Mordant Music Mordant MusicPost-MorteM / ModeM
If you were wondering where Mordant Music had gotten to, here is the answer to all of your questions. It’s true that the Baron, Ian Hicks, had been very quiet since the 2009 release of the album “SyMptoMs” and the occasional accompanying EP. His biggest effort until now had been creating a soundtrack for “MisinforMation”, a DVD released by the British Film Institute. It consisted of a visual and musical mash-up, using old footage from what is known in England as ‘public information films’ - material Mordant Music used to go back in time and recover memories in his fragmented, sepia manner. And now, two years after the DVD, three after the album –and one after the 7” with Belbury Poly, which doesn’t count for much– MM is back. But the comeback isn’t exactly what one would expect: while one might anticipate a sound somewhere between techno, exploratory ambient and spectral allusions to old films, television adverts, and a pagan, leafy England - the two sides of this 12” suggests a painful, uncomfortable industrial assault in which there is barely a trace of the rusty subtlety of the earlier recordings. Something has changed around Mordant Music and the change takes us into nightmarish territory.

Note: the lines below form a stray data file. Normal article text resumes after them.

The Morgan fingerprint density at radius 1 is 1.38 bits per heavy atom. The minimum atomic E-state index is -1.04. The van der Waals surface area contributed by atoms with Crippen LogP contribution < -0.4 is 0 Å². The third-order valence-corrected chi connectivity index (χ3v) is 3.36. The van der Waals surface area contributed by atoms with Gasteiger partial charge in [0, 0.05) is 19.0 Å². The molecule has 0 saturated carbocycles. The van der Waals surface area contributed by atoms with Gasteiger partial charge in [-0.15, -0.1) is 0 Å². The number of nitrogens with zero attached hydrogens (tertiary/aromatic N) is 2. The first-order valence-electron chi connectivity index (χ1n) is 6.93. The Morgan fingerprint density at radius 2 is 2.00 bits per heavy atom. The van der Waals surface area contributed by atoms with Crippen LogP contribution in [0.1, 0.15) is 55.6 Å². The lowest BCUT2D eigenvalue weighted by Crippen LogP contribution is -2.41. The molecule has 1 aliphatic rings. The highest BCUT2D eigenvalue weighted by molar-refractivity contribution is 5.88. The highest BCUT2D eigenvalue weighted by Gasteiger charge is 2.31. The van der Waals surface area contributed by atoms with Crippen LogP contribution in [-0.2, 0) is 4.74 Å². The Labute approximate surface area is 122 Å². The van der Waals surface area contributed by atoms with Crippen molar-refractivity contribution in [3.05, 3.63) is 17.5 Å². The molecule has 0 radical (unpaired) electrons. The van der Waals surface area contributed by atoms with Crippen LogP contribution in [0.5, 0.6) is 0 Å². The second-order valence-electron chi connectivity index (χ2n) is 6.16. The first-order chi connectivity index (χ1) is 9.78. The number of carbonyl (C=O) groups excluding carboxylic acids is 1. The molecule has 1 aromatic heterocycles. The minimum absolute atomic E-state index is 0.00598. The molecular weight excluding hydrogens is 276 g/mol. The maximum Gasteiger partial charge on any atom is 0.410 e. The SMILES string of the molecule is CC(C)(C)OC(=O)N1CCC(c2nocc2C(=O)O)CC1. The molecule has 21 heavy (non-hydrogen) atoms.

“Post-MorteM” may have dub influences, especially in terms of the power of the resounding echoes, but its final configuration is perfectly industrial. It possesses a texture of fire and iron, dirty and uncared-for, over which the sounds bubble like burning steel or dissolve like something rotten. Although there is a hint of light at a moment in the beginning, the seven minutes of the A-side are the description of a desolate, apocalyptic landscape in which the only forms of life are germs and weeds—and it all ends with these strange screams like a horse in agony, or the call of a bird of ill omen. It’s like the hardest fragments of “SyMptoMs”, but an extended, concentrated version without any painkillers. In a similar vein is “ModeM”, which starts out with the effect of wind beating against a barren wasteland, completed by a beat that scratches with too much DSP like an especially morbid Aphex Twin piece, before it leaves again, abandoning us to emptiness, solitude, and pain. We should prepare ourselves for an especially dark year of Mordant Music if this goes on (if something follows it). This new material makes the decrepitude of the double “The Tower” (2005 and 2007) into music for children.